Pedometer-determined physical activity and active transport in girls
Centre for Physical Activity and Nutrition Research, Division of Sport and Recreation, Auckland University of Technology, Auckland, New Zealand
International Journal of Behavioral Nutrition and Physical Activity 2008, 5:2 doi:10.1186/1479-5868-5-2Published: 11 January 2008
It is well established that the risk of insufficient physical activity is greater in girls than in boys, especially during the adolescent years. The promotion of active transport (AT) to and from school has been posited as a practical and convenient solution for increasing girls' total daily activity. However, there is limited information describing the associations between AT choices and girls' physical activity across a range of age, ethnic, and socioeconomic groups. The objectives of this study were to (1) investigate physical activity patterns in a large multiethnic sample of female children and adolescents, and to (2) estimate the physical activity associated with AT to and from school.
A total of 1,513 girls aged 5–16 years wore sealed multiday memory (MDM) pedometers for three weekdays and two weekend days. The ethnic composition of this sample was 637 European (42.1%), 272 Pacific Island (18.0%), 207 East Asian (13.7%), 179 Maori (11.8%), 142 South Asian (9.4%), and 76 from other ethnic groups (5%). Pedometer compliance and school-related AT were assessed by questionnaire.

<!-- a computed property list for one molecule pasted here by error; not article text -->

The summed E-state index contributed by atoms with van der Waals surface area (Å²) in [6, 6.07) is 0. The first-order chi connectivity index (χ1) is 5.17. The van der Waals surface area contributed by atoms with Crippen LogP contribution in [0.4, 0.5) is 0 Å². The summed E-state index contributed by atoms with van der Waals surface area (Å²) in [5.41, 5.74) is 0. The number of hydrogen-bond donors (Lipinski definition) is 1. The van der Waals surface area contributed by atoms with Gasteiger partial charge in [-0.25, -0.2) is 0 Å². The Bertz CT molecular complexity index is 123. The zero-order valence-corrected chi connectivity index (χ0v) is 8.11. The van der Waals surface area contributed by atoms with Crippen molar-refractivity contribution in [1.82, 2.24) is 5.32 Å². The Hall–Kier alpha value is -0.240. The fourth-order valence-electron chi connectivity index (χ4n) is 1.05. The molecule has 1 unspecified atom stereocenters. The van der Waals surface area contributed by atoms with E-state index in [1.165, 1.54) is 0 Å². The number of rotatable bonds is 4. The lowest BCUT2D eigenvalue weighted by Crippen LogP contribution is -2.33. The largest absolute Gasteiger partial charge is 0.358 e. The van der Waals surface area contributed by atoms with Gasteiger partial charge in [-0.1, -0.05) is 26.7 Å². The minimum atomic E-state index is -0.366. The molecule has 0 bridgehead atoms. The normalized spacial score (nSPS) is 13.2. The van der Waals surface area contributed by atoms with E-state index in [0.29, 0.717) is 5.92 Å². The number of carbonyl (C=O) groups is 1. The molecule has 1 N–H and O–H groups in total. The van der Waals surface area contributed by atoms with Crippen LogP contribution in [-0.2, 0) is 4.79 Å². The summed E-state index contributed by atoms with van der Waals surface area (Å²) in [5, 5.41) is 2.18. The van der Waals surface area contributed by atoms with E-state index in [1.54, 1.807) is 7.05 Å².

Mean weekday step counts (12,597 ± 3,630) were higher and less variable than mean weekend steps (9,528 ± 4,407). A consistent decline in daily step counts was observed with age: after adjustment for ethnicity and SES, girls in school years 9–10 achieved 2,469 (weekday) and 4,011 (weekend) fewer steps than girls in years 1–2. Daily step counts also varied by ethnicity, with Maori girls the most active and South Asian girls the least active. Overall, 44.9% of participants used AT for school-related travel. Girls who used AT to and from school averaged 1,052 more weekday steps than those who did not use AT. However, the increases in steps associated with AT were significant only in older girls (school years 5–10) and in those of Maori or European descent.
Our data suggest that adolescent-aged girls and girls of Asian descent are priority groups for future physical activity interventions. While the apparent benefits of school-related AT vary among demographic groups, promoting AT in girls appears to be a worthwhile strategy.